Born in Copenhagen, Kirkeby’s early unsuccessful attempts at drawing saw him turn away from the arts to study Geology at the University of Copenhagen. However, it was here that his drawing skills became truly refined, through geographical drawing, on frequent research trips to Denmark. His career spanned five decades and his polymathic approach saw him experiment with a wide variety of medium including poetry, sculpture, film, travel writing and costume design. Throughout this dynamic history, it was his interest in geology and natural environments from which he drew most inspiration.
In 1996, his work was shown alongside Edvard Munch, Georg Baselitz and Gerhard Richter, who were all praised for their dedication to the medium of paint. In a time when the seductive immediacy of Pop and Performance Art regarded painting as an almost antique mode of artist production, Kirkeby’s work found a new energy and substantiated painting as the most relevant medium to capture the mysticism of his native Nordic terrain. Kirkeby thought of painting as a shelter against time. He has said, “When I paint a picture, the actual process of painting reminds me, in many respects, of the processes which took place, over a very long period of time, when the world and its landscapes were first being created” (Per Kirkeby cited in: David Galloway, ‘Painted Landscapes that Absorb Geology’, International Herald Tribune, 6 March 1999, online). In metaphorically equating the textural layering of paint to terrestrial transformations, Kirkeby invites us to view his work with an imbued existential angst.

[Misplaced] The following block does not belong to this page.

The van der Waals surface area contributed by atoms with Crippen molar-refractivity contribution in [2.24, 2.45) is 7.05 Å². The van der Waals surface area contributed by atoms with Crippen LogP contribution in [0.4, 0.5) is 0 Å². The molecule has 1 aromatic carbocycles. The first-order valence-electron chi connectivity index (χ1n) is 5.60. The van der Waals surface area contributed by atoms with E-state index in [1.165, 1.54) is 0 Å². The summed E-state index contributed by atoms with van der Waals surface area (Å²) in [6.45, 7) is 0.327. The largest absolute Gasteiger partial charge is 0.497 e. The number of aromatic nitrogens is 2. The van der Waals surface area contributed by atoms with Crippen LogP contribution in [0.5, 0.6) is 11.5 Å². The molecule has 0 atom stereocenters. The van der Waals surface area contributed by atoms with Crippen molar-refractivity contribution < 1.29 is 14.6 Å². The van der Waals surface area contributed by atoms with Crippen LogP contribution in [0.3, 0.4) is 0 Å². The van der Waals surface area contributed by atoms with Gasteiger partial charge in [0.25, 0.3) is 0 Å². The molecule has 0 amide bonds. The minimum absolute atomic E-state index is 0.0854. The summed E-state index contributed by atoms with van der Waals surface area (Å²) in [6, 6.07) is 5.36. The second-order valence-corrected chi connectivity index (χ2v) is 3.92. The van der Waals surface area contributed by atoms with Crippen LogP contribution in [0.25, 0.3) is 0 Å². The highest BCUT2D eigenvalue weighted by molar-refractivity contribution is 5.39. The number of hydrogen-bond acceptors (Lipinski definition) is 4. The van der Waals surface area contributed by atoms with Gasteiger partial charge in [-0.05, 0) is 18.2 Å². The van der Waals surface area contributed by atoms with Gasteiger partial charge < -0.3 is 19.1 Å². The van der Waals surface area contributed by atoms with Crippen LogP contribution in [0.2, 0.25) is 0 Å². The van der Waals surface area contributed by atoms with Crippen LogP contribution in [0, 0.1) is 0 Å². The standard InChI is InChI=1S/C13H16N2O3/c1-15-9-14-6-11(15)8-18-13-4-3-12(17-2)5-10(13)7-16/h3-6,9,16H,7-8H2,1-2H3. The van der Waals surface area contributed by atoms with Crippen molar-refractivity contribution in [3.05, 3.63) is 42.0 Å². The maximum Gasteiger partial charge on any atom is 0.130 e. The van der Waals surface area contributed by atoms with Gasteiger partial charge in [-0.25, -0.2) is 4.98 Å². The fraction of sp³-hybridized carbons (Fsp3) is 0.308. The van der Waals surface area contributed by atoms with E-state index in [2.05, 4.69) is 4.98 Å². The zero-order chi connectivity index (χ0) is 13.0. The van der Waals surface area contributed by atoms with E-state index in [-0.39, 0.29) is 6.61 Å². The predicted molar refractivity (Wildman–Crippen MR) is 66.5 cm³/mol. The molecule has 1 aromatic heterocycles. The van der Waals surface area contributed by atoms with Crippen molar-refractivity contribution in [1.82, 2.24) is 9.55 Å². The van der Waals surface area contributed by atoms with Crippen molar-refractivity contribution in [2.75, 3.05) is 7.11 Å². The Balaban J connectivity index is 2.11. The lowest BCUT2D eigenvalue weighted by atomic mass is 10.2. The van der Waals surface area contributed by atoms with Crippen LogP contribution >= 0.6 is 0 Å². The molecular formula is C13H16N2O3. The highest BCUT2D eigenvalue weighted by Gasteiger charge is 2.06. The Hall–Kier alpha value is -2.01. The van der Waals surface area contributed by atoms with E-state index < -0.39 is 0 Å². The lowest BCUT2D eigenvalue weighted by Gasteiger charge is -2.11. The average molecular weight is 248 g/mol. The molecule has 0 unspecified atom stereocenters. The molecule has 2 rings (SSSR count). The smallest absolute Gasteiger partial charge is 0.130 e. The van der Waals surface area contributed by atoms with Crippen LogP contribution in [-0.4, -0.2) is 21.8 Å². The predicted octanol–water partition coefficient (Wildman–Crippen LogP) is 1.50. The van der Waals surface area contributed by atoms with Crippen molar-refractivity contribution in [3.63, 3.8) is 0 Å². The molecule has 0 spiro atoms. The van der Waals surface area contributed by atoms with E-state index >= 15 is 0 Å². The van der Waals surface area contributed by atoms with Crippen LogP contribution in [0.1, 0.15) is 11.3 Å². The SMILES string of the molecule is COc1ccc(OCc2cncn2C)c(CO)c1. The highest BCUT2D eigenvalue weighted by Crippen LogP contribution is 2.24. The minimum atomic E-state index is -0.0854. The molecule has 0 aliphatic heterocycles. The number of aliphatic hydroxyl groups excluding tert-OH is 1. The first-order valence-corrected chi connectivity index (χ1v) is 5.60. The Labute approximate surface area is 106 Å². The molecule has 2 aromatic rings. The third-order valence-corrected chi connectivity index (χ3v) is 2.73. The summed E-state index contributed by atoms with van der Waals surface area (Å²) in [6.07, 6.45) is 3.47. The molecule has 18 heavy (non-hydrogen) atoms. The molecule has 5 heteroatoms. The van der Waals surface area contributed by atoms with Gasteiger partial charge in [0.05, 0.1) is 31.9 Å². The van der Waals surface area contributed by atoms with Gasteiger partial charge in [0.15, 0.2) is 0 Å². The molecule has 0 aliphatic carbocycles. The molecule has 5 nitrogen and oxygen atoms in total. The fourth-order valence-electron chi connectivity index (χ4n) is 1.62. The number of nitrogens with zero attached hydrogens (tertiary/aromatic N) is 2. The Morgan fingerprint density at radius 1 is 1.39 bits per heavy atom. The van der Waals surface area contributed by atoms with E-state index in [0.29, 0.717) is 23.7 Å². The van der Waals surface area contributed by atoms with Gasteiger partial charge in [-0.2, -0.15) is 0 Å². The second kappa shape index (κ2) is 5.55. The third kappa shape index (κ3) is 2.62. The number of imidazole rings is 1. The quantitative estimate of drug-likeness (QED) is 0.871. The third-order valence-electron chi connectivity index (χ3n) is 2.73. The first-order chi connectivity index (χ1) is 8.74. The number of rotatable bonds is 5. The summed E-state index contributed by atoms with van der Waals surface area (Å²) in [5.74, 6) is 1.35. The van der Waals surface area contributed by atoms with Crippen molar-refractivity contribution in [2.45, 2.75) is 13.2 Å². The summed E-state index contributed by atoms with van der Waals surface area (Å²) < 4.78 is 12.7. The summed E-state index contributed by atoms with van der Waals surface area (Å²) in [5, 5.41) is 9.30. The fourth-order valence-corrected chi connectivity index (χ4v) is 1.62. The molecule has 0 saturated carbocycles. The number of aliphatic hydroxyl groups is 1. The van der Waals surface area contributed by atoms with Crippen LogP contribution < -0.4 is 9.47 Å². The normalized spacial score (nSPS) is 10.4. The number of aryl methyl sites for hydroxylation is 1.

Eisenguss, with its encrusted hues of colour and fossilised application of paint, ensures that Kirkeby’s oscillation between abstraction and landscape bears testimony to the innate human awareness of transition and recollection.
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